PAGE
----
With any venture of importance comes an initial dream or vision. A big picture forms like wanting to be a teacher. Then comes getting an education in the dreamed of discipline.
That’s just the beginning. Once in the classroom, other contexts require attention as well. For example, there is the institution that a teacher becomes part of. It’s very different from being the lone tropical fish in a bowl on someone’s living room table. Our grandchildren once had a small exotic Betta fish named Nixon, and Nixon enjoyed a modest sized, glass tank, colorfully decked out. Nixon was it. However, in education, it’s a bigger world, with all of the politics, fundraising, and paperwork that go with an institution.
Then there are the difficult students. Some don’t show up, turn in assignments, or make themselves an active part of a course. They might entertain unrealistic hopes of salvaging success. My least favorite questions are, “Do you think I can catch up?” and “Can I still pass?” I generally only say that I can only go by what students turn in, adding a recommendation for withdrawal where that appears best.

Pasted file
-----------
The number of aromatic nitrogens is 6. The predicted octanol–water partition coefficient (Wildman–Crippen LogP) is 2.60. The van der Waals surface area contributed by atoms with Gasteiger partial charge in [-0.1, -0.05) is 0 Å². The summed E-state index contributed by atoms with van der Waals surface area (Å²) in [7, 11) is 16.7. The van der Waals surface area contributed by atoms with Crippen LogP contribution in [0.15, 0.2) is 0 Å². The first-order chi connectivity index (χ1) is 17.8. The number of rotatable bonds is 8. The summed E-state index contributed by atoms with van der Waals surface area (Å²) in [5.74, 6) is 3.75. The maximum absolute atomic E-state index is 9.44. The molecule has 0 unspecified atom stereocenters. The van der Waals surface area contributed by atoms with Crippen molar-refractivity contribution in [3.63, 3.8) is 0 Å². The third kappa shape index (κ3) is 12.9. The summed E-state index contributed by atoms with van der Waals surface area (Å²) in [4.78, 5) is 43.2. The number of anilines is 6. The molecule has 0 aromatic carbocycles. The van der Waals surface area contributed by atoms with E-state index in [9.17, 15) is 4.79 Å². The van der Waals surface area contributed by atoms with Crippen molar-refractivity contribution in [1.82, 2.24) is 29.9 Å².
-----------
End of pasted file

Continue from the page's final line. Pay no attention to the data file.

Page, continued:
As institutional, political, and classroom problems mount, being a teacher can make a teacher wish for a simpler life like Nixon’s. Such, however, is merely fantasy. What is important is keeping the big view. This is the rescue when particular irritations and vexations need to be shrunk, while the big view is enlarged even more. Then, the good times go on, and the not-so-good times—well, they take on a less consuming perspective.